On Monday, Florida Governor Ron DeSantis put his signature on a measure that makes it illegal to engage in “picketing and demonstrating” in front of private property.
The announcement comes in the wake of a spate of demonstrations about abortion rights, the majority of which took place outside the neighbourhoods and houses of various MPs.
Intentionally harassing or disturbing someone at their house while participating in a protest is considered a misdemeanour of the second degree and is punishable by law.
Those who break the law risk spending up to a month in prison and a fine of up to $500.
The Republican governor of Florida stated that the new law will prohibit rallies in the state similar to ones that were held by pro-choice activists in front of the houses of United States Supreme Court justices in the suburbs of Washington, District of Columbia.
After continued protests were staged outside the homes of Chief Justice John Roberts, Justice Brett Kavanaugh, Justice Samuel Alito, and Justice Amy Coney Barrett, Attorney General Merrick Garland issued a directive to the United States Marshals Service to provide additional support. This came after the Attorney General issued the directive.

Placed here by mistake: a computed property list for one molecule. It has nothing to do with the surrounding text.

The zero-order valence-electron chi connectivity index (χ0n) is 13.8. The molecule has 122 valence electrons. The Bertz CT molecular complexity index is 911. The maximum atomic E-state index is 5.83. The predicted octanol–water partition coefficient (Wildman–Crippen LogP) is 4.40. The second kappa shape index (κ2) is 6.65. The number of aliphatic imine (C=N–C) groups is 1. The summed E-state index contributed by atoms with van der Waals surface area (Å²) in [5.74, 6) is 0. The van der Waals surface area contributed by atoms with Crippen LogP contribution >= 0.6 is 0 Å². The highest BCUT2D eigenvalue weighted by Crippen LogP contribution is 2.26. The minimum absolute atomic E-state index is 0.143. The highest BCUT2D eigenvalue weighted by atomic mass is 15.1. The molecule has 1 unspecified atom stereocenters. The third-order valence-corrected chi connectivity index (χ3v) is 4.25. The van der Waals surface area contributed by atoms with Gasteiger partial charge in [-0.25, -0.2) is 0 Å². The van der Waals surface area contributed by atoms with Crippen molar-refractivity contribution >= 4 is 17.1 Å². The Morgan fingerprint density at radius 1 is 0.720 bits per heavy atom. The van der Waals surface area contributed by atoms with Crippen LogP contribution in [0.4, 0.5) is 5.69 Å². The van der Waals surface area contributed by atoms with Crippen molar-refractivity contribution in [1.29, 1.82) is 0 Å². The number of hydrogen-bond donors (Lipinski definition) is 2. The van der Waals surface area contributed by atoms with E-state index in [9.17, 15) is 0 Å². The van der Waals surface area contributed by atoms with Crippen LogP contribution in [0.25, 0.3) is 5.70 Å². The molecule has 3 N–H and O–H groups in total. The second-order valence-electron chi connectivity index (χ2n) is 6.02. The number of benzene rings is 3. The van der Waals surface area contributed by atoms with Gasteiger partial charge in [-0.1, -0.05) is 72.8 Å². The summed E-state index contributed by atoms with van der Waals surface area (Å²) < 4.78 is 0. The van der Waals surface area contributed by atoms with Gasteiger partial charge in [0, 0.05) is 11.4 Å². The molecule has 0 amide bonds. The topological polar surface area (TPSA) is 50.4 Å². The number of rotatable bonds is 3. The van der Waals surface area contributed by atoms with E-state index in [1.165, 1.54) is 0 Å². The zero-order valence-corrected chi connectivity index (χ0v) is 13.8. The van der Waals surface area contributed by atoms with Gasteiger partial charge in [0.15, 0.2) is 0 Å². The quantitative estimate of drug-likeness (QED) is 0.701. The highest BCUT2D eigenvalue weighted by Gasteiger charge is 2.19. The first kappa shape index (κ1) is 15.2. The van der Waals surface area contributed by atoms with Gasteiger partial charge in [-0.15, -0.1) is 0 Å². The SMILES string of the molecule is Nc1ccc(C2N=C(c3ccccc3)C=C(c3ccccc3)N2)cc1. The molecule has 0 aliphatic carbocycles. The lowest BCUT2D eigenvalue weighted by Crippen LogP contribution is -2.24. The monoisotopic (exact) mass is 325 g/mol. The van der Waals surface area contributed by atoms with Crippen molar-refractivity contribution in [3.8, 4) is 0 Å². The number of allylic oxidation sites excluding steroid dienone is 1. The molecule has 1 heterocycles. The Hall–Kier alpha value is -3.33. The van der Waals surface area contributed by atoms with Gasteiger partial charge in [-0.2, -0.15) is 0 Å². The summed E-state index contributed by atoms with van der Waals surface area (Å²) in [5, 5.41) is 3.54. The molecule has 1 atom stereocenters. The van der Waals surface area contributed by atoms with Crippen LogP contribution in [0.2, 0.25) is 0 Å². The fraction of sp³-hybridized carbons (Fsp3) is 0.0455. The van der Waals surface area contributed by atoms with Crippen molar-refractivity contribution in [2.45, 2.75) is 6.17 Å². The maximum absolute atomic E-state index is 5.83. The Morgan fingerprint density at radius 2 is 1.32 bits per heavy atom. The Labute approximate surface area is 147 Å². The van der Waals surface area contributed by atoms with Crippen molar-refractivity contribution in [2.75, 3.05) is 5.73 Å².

“It is improper to send disorderly mobs to private dwellings as we have seen with the furious crowds in front of the homes of Supreme Court judges,” DeSantis said in a statement on Monday.
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“We have seen angry crowds in front of the homes of Supreme Court justices.” “I am happy to sign this bill into law since it will give safety to individuals who live in residential areas,” the president said. “
The measure comes as politicians from both parties, Republicans and Democrats, continue to argue over whether or not it is acceptable to demonstrate directly outside the houses of judges.
As a result of the leaking of a Supreme Court majority draught, which suggests that the historic abortion judgement Roe v. Wade would be reversed, protesters all throughout the country have resumed their demonstrations.
The new law in Florida is slated to go into effect on October 1st.